As of DSWD’s report to the Senate, CCT has benefited at least 1.6 million of the estimated 4.6 million poorest families and spent PhP4.12 million. What remains unexplained is how the program builds capacity and creates opportunity among recipients to enable them to escape the oppressive bonds of poverty.
Surely, the public would want to know from the President how this can be achieved.
• “create conditions conducive to the growth and competitiveness of private businesses, big, medium, and small.” PNoy’s first SONA said that processes for Build-Operate-and-Transfer projects will be cut from years to only six months. He also promised a 15-minute business name registration process using only a one- page application form. Local Government Units (LGUs) were advised to review and reform their procedures and make these consistent with those of national agencies. PNoy wanted to attract investors by cutting red tape and implementing stable economic policies.
First, it will be interesting to know what has happened since especially in relation with changes that LGUs have initiated since most small and medium scale businesses operate at this level.
Second, it will be better if PNoy also outlines how his administration will help already existing businesses beyond those still at the start up phase. With the ever increasing prices in oil and other commodities, coupled with the prohibitive and numerous permits and taxes micro, small and medium scale businesses have to comply with, doing business has become very difficult. Helping existing Filipino businesses should also make it to the SONA.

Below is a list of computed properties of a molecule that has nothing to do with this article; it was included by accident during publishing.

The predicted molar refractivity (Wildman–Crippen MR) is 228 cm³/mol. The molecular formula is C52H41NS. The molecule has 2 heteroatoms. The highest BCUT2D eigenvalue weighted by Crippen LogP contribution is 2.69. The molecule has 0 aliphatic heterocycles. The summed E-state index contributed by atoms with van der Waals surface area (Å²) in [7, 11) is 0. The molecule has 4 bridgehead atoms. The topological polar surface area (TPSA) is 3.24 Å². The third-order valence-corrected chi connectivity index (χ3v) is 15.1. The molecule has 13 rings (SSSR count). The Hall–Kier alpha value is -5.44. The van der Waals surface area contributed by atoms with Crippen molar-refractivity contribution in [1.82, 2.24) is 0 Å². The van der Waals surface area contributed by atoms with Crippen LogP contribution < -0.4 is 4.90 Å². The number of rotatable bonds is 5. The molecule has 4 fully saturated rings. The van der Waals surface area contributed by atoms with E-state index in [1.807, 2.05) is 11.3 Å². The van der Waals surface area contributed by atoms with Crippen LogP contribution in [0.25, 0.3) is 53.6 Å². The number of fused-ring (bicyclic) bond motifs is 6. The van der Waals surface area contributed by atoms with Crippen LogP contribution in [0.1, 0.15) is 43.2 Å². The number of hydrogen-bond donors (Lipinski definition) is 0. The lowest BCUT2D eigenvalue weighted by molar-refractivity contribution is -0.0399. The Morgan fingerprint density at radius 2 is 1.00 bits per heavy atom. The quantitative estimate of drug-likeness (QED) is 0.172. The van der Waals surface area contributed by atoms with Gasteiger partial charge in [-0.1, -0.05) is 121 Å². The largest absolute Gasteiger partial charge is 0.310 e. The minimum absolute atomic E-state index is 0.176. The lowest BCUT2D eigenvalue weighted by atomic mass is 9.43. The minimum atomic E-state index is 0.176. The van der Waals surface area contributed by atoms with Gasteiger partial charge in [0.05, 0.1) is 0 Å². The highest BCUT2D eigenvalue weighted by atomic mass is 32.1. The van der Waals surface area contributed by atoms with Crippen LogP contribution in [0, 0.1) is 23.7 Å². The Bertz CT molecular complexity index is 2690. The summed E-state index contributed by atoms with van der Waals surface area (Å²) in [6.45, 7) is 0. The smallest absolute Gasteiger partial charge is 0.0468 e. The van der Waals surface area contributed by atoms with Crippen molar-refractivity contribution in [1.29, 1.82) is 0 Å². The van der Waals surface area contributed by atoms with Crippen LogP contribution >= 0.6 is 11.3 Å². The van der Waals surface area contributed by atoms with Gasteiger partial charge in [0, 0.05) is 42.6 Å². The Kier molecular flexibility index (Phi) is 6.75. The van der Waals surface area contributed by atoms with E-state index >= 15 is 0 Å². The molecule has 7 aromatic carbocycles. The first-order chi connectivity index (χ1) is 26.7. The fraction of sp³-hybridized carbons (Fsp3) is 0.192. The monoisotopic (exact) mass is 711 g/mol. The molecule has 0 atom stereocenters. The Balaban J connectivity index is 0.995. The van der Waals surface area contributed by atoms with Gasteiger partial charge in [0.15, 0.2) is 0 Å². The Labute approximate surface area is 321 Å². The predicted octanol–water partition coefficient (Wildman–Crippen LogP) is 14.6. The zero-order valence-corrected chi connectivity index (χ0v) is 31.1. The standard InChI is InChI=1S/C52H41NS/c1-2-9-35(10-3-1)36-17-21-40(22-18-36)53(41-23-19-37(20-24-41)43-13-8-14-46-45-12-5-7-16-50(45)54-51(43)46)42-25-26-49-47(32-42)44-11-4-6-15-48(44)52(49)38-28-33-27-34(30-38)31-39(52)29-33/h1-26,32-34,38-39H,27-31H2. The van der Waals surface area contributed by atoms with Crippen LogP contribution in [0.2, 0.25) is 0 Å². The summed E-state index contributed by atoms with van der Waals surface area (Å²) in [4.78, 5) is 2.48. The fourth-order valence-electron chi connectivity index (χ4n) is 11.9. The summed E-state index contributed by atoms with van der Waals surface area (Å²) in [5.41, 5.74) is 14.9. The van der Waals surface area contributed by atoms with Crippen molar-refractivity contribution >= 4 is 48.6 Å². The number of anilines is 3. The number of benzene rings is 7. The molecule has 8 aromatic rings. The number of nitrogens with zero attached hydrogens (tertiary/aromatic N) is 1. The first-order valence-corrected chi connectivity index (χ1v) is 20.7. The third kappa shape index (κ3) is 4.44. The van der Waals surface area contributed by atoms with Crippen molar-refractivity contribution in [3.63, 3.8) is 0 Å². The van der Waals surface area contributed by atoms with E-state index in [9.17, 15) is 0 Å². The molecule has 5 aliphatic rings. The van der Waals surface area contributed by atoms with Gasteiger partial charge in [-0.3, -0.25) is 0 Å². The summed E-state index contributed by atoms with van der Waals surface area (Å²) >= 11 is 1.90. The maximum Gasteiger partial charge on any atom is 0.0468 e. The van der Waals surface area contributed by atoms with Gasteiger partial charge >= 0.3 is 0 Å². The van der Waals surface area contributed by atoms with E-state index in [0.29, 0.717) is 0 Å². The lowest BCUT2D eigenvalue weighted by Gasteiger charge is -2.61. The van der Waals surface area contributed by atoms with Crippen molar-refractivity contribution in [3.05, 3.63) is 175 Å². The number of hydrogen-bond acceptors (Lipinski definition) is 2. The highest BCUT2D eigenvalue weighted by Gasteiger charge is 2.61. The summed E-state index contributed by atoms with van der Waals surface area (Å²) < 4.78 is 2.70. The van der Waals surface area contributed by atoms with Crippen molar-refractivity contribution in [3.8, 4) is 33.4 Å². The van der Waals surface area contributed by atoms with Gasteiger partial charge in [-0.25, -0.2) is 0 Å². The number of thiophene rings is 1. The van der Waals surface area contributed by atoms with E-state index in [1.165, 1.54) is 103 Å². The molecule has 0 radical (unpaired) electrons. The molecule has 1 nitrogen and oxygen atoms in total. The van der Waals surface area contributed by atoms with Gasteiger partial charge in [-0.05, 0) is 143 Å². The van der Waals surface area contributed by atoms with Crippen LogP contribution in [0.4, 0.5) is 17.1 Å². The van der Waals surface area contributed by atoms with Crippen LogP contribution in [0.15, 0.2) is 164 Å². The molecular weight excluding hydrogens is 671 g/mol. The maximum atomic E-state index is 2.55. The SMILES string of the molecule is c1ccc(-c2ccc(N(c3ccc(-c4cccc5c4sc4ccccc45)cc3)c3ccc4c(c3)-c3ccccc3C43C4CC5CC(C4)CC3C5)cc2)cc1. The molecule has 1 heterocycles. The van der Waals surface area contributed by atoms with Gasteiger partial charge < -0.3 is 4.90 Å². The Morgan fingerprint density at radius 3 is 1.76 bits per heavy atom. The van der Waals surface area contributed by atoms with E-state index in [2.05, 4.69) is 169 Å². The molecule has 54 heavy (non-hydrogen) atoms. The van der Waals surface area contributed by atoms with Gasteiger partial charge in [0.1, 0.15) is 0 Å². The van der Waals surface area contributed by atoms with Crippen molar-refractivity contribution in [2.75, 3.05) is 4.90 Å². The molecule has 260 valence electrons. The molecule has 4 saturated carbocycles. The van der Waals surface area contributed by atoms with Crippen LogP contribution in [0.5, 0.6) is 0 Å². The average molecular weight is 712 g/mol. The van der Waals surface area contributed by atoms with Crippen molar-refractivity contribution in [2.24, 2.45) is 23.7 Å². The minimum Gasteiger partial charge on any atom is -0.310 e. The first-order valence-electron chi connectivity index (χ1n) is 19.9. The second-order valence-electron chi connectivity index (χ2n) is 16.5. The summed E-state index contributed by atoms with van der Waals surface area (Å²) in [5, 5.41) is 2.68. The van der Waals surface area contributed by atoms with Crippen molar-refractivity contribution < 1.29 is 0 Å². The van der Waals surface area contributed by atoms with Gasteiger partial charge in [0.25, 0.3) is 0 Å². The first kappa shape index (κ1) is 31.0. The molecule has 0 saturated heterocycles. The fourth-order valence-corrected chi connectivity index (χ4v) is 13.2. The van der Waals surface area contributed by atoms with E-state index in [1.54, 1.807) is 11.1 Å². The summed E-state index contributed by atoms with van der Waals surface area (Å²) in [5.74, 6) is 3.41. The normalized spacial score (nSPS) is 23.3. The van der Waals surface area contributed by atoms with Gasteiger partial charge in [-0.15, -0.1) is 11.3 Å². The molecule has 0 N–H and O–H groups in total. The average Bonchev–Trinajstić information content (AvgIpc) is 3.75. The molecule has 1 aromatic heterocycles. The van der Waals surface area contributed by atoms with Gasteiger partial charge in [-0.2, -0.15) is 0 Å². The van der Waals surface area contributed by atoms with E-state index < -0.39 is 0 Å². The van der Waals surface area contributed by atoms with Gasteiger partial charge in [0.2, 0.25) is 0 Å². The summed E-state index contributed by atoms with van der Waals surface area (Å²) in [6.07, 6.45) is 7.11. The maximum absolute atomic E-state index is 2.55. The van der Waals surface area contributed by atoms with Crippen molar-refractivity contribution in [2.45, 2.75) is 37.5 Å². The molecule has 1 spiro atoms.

• create jobs at home so that working abroad becomes a choice, not a necessity; and still prioritize the welfare of those who decide to work outside the country. Migration was mentioned in both the inaugural and SONA speeches. PNoy said that job generation can only be done through the preceding point. I must say that the unofficial labor export policy that has resulted to about 11 million Filipinos working and/or living abroad is something that urgently needs addressing. The country cannot continue to primarily survive out of OFW remittances.
Equally disturbing is the development that working abroad has become the national ambition. The social cost of this mindset is tremendous and if not properly addressed, will aggravate the already problematic situation we are in.
Addressing migration needs more than economic solutions, the cultural dimension must also be tackled. Surely, the President knows this.
In conclusion, the ultimate measure of the President’s economic agenda’s impact may very well be in relation with people’s standard of living. Directly, this is about poverty levels.
The SWS Second Quarter 2010 Survey indicated that 50% or 9.4 million households considered themselves as poor. The recent 2011 Second Quarter Survey found that 49% or about 10 million households rated themselves as poor. The 1% decrease is negated by the increase in population. The net effect then is an increase in the number of poor households by .6 million. This despite the billions poured into this administration’s anti-poverty programs.
Thus, on the economic aspect, I say that the PNoy administration’s performance needs much improvement.